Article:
Tuesday, 22 November 2016

Man of Marble (Człowiek z marmuru) 1977


Taking Orson Welles' Citizen Kane as inspiration, Andrzej Wajda managed to produce not only what is arguably his finest film, but also what many believe to be the definitive Polish masterpiece in 1977's Man of Marble


The film has two parallel storylines; the first follows Mateusz Birkut, a bricklayer who rises up from the masses, ascending to the idolatry role of State-promoted 'Worker's Hero' in the Stalinist 1950s when, rebuilding Poland following WWII, he and his team breaks a record for laying 30,000 bricks during an eight-hour shift. Whilst the second, set in the present day of 1976, sees Agnieszka, a young and independent Polish woman, directing a film about Birkut for her diploma, obsessively pursuing every one who knew the man for every step of his tale, including his highly secretive fall from grace into obscurity.


Wajda's film seeks to expose the very real nature of human beings beneath the myths and legends of a media construct and the falsities inherent in Soviet propaganda. But whilst Wajda is keen to acknowledge Stalinism for the cruel disaster it so clearly was, he is more sympathetic to the idealism born from the ordinary men and women who were determined to make the dream work. It's this approach which makes the ultimate betrayals and disillusionment all the more affecting and crushing. 



In lead actor Jerzy Radziwiłowicz, Wajda finds the perfect canvas to display all the complex traits he requires in the story. There's a down-to-earth nobility to Radziwiłowicz that is vital for Birkut to convince. The actor doesn't play the hero, he instead plays just the ordinary man who was picked out from the rank and file. He's good-natured, polite and a little green, but the strength of virtue he clearly possesses, which is subsequently mined by the Communist overlords as the ideal for the cause, is one which is simply a quality of humanity in general.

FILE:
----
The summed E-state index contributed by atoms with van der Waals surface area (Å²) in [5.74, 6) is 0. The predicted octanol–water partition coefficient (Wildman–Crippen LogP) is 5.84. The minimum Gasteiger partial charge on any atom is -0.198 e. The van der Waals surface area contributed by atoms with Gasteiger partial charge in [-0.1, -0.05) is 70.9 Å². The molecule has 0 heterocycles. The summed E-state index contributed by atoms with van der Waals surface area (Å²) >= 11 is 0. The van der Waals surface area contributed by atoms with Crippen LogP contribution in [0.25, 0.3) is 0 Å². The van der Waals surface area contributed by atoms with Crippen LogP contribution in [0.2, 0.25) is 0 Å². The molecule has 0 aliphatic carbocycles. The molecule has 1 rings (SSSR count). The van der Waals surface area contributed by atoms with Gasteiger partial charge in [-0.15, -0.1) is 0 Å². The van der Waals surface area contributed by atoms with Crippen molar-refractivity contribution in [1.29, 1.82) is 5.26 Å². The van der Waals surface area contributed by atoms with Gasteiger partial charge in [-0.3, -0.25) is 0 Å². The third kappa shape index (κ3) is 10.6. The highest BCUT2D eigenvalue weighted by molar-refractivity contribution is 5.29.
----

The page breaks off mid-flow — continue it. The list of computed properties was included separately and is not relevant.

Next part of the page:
In contrast, Agnieszka is very much a product of her own time, one which refuses to fall for establishment lies and looks to the future and the distant glimmer of glasnost on the horizon. The irony of this forward-thinking is of course that it is perhaps the hard work that has already been undertaken by the previous generation of Birkut has granted her such freedom and defiance. But there's also gender politics at play here as it's worth remembering just how groundbreaking a character like Agnieszka was for Polish cinema at the tail end of the 1970s and how she is a world away from the basic cipher of the journalist character from Citizen Kane. Portrayed by Krystyna Janda, Agnieszka  is a sexy as hell, chain-smoking, long limbed blonde who carries a sailor bag around containing all her worldy possessions, though her real possessions are the fierce intelligence, stubborn persistence and dogged determination she displays when it comes to discovering the truth. It's a strong independent depiction of a modern, professional woman and Wajda, together with Janda rewrites Polish cinema's depiction of women in the same way he created an iconic poster boy in Cybulski on Ashes and Diamonds in the 1950s. 



Ultimately, both Agnieszka and Birkut are pawns in a bigger game, tolerated for as long as they are politically useful. The difference is that Birkut ultimately had nothing to counteract this realisation with and faded away (his actual fate would be revealed in the sequel Man of Iron) whereas Agnieszka knew that the story doesn't end simply because the means are taken away from her.



Wajda's masterpiece came about because of a brief blossoming in Polish cinema in the mid 70s that saw the Ministry of Culture request more focus be made in tackling contemporary social realities, as opposed to historical period costume drama (they were seemingly blind to the fact that  period pieces allowed political filmmakers like Wajda to get their message across by drawing veiled parallels between the past and the present) Coined 'the cinema of moral anxiety', it proved to be a very short, but wonderful bloom as by 1981 Martial Law was instigated, stifling such creativity, criticism and freedom of speech, casting a nation once more into the oppressive gloom as the USSR played its last hand of bluff.



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